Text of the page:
Functional modules required for gene regulation are scattered throughout the entire human genome. Pervasive, ubiquitous RNA transcription generates interleaved domains of regulation. Proximal promoters regions (PPRs), for instance, are significantly enriched in transcription factor binding sites; PPRs are regulatory platform to integrate various cellular stimuli and are required to orchestrate gene expression.
These cis-regulatory domains, i.e., the PPRs, are interleaved with various classes of potentially regulatory RNAs. Transcriptional interference is known from long, it has originally been identified in bacterial genomes and yeast. The act of transcription itself leads to the occlusion of productive transcription factor/DNA binding and potentially interferes with pre-initiation complex assembly. In consequence the expression of affected genes is greatly impaired.
Given the wide spread nature of pervasive transcription and the fact that it is common to literally all kingdoms of life, we consider its main function might be the regulation of functionally interleaved domains, via the act of RNA transcription itself. This thought motivated the computational analysis of transcriptional interference within proximal promoters of human protein coding genes. For analysis we utilized capped and polyadenylated transcripts within eight different human cell lines. Effects caused by occluding RNA transcription on TF/DNA interaction were quantified.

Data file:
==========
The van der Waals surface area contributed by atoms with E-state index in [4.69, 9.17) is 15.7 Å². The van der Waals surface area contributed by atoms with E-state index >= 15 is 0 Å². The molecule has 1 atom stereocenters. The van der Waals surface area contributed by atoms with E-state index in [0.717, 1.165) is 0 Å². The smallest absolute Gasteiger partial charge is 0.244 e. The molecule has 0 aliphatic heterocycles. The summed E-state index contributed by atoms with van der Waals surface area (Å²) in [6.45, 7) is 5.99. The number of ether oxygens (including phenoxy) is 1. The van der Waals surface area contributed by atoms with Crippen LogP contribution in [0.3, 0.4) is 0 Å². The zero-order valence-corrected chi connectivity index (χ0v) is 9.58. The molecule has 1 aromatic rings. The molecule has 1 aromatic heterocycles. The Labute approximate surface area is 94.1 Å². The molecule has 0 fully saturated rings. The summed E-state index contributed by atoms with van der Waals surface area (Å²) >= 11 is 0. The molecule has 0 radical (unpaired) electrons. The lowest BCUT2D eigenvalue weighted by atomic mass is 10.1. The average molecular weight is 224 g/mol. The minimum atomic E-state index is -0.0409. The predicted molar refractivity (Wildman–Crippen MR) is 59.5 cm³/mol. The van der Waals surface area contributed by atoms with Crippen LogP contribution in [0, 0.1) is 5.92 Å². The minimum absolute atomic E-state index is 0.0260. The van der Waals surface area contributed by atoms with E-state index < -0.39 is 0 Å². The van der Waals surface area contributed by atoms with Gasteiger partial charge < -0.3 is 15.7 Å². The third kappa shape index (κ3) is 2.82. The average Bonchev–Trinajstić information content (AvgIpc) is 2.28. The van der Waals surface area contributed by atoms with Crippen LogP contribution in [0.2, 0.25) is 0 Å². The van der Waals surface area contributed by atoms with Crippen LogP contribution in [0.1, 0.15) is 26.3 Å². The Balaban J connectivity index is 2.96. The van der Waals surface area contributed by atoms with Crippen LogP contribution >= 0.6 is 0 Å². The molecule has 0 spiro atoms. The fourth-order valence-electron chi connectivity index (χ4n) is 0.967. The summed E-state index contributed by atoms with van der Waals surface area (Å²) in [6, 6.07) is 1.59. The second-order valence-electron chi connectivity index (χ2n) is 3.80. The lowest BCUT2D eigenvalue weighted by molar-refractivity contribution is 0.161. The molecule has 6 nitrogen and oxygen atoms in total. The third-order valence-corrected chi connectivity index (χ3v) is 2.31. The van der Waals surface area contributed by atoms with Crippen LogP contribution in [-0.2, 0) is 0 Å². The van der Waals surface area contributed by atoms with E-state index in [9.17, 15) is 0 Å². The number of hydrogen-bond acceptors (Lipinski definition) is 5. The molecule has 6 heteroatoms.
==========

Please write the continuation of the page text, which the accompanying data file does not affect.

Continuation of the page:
Results revealed that TF-binding within PPRs of effected genes was severely impaired. These effects were also reflected in significantly lower DNA-binding affinities for occluded TFBSs compared to genome-wide controls. Reduced TF/DNA interactions ultimately correlated to diminished or sometimes even entirely abolished gene expression.
We consider that our analysis established new functional roles for small RNA transcription within proximal promoter regions of human genes. However, given that pervasive transcription is common to all kingdoms of life, it is suggestive that these results for the human genome are exemplary and that similar modes to regulate gene expression exist even in other gnomes.
Motivated by these initial findings we continue to explore potentially functional roles exerted by the sheer act of RNA expression on genome regulation in modes analogous to transcriptional interference.